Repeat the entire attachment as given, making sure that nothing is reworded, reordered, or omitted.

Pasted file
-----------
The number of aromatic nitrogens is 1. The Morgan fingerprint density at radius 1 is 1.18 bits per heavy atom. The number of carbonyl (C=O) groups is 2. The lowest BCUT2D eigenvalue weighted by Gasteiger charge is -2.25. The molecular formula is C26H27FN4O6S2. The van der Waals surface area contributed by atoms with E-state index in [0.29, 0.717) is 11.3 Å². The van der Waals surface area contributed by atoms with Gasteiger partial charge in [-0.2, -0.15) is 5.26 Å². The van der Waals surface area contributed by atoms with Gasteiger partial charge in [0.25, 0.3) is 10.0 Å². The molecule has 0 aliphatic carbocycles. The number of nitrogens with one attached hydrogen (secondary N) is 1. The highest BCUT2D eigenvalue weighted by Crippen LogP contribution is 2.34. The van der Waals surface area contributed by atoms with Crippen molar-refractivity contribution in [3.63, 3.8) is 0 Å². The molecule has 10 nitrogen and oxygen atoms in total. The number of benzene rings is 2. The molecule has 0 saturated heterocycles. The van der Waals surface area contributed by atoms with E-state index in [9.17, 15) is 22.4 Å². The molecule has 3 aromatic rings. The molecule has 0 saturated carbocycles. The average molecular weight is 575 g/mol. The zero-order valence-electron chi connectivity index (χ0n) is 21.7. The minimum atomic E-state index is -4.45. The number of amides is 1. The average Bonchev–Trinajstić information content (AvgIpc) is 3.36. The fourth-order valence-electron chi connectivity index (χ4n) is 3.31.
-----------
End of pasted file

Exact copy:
The number of aromatic nitrogens is 1. The Morgan fingerprint density at radius 1 is 1.18 bits per heavy atom. The number of carbonyl (C=O) groups is 2. The lowest BCUT2D eigenvalue weighted by Gasteiger charge is -2.25. The molecular formula is C26H27FN4O6S2. The van der Waals surface area contributed by atoms with E-state index in [0.29, 0.717) is 11.3 Å². The van der Waals surface area contributed by atoms with Gasteiger partial charge in [-0.2, -0.15) is 5.26 Å². The van der Waals surface area contributed by atoms with Gasteiger partial charge in [0.25, 0.3) is 10.0 Å². The molecule has 0 aliphatic carbocycles. The number of nitrogens with one attached hydrogen (secondary N) is 1. The highest BCUT2D eigenvalue weighted by Crippen LogP contribution is 2.34. The van der Waals surface area contributed by atoms with Crippen molar-refractivity contribution in [3.63, 3.8) is 0 Å². The molecule has 10 nitrogen and oxygen atoms in total. The number of benzene rings is 2. The molecule has 0 saturated heterocycles. The van der Waals surface area contributed by atoms with E-state index in [9.17, 15) is 22.4 Å². The molecule has 3 aromatic rings. The molecule has 0 saturated carbocycles. The average molecular weight is 575 g/mol. The zero-order valence-electron chi connectivity index (χ0n) is 21.7. The minimum atomic E-state index is -4.45. The number of amides is 1. The average Bonchev–Trinajstić information content (AvgIpc) is 3.36. The fourth-order valence-electron chi connectivity index (χ4n) is 3.31.